“Federal law should not discriminate in any way against gay and lesbian couples, which is precisely what DOMA does,” Obama wrote.

Obama has stuck to his position on same-sex marriage as several jurisdictions — such as Iowa, Vermont, New Hampshire and D.C. — have advanced marriage rights for same-sex couples. The White House has either said nothing in response to those developments or reiterated that Obama prefers civil unions.

Evan Wolfson, executive director of the New York-based Freedom to Marry, said Obama has “taken some positive steps” in advocating for same-sex couples, but hasn’t “matched his actions to his words.”

Wolfson said Obama should be leading the fight to repeal DOMA legislatively through the Respect for Marriage Act, a bill pending in the U.S. House, and should stop urging judges to “rubberstamp” DOMA in Justice Department briefs defending the statute against legal challenges.

“And, most importantly, he should make the case to the American people that same-sex couples deserve fair and equal treatment under the law — using personal stories and appeals to values such as fairness, respect for commitment and the Golden Rule,” Wolfson said.

Another item that Obama mentioned in the letter is repeal of “Don’t Ask, Don’t Tell.” Late last month, Congress voted in favor of a compromise measure that would end the law after the Pentagon completes its study on the issue at the end of the year.

Alex Nicholson, executive director of Servicemembers United, said the White House’s endorsement of the compromise the week that Congress voted on it was helpful in finding the votes needed to advance the measure.

“The fact that the White House was willing to come out and publicly support a repeal plan and get the Pentagon to do the same was a critical element in getting that passed in the Senate Armed Services Committee,” Nicholson said.

Still, Nicholson said he didn’t know how involved Obama was in lobbying members of the House and Senate directly to vote in favor of repeal once the deal was reached.

Also in the letter, Obama pledged to work to address HIV/AIDS, arguing that “we do not have to choose between values and science” in working to fight the epidemic.

“While abstinence education should be part of any strategy, we also need to use common sense,” he wrote. “We should have age‐appropriate sex education that includes information about contraception.”

Carl Schmid, deputy executive director of the AIDS Institute, said he had mixed feelings about Obama’s track record on the matter.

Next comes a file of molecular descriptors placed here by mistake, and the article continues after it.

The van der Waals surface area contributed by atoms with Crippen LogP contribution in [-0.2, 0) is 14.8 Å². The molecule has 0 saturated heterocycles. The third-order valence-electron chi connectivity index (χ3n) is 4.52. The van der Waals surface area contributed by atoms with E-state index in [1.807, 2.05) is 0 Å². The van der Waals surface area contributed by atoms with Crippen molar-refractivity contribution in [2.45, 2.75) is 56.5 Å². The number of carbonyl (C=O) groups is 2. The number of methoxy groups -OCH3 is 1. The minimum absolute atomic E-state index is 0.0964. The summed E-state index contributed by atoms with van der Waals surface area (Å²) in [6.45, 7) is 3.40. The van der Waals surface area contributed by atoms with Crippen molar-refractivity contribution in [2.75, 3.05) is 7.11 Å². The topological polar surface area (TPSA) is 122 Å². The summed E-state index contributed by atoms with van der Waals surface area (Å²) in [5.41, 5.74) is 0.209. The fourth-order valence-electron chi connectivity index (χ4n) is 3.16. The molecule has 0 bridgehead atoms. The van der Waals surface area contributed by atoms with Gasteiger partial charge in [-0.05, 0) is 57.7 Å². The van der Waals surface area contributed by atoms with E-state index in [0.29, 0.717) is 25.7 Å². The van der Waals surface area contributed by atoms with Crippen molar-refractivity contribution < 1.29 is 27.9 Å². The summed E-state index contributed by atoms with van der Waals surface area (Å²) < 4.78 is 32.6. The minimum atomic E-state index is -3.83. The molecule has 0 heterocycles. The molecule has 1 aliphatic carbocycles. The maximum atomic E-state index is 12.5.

“There have been a lot of positives, but there still needs to be greater attention in response and resources,” he said.

Schmid said Obama has followed through on his plans to confront HIV/AIDS through scientific means and has set out to eliminate “abstinence-only” sex education programs through the budget process.

But Schmid noted the abstinence-only sex education programs were reinstated by amendment in the passage of the health care reform legislation.

“It’s not in the appropriations bill, but it’s in the managerial program now, just like it was in the past,” he said.

Schmid cited the reauthorization of the Ryan White Care Act as an accomplishment regarding HIV/AIDS, as well as passage of health care reform legislation, which he called a “huge, huge, huge accomplishment.”

He said the White House was of limited help, though, in pushing to renew funding under the Ryan White Care Act.

“The administration was very slow in getting their principle and positions out on getting the Ryan White reauthorized,” he said. “They didn’t speak out and early enough. Ryan White is up for renewal in 2013 — right before all this health care reform kicks in. We’re going to need the administration’s support for the continuation of Ryan White after 2013.”

Noting a national AIDS strategy is currently being developed in the White House, Schmid said he hopes the plan will provide the discussion of homosexuality at appropriate ages in sex education programs because HIV is often transmitted through men who have sex with men.

Schmid gave Obama credit for lifting the travel ban that prevented foreign nationals with HIV from entering the country, although he noted this process began under the Bush administration with the passage of the President’s Emergency Plan for AIDS Relief legislation.

Obama closed his letter by calling on people to step “outside our comfort zone” to win broader support for LGBT rights in places often considered homophobic, such as black churches.

“If we want to repeal DOMA, repeal ‘Don’t Ask, Don’t Tell,’ and implement fully inclusive laws outlawing hate crimes and discrimination in the workplace, we need to bring the message of LGBT equality to skeptical audiences as well as friendly ones — and that’s what I’ve done throughout my career,” Obama wrote.

In the letter, Obama noted that he spoke out against homophobia during the presidential campaign at the Ebenezer Baptist Church in Atlanta, Ga., where Martin Luther King, Jr. once preached.

Obama also spoke out against homophobia during a February speech at the National Prayer Breakfast in D.C., a gathering of Christian evangelical leaders. And late last month, Obama spoke in favor of LGBT rights during his keynote speech at the National Association for the Advancement of Colored People’s centennial convention.

Sharon Lettman, executive director of the National Black Justice Coalition, said Obama has “absolutely” been faithful to his promise of speaking out in favor of LGBT rights in places that are sometimes deemed unfriendly to LGBT people.

“I’ve experienced it on a number of occasions in predominantly black or all black venues,” she said. “Even in his normal stump speech, he makes reference to his support of LGBT equality.”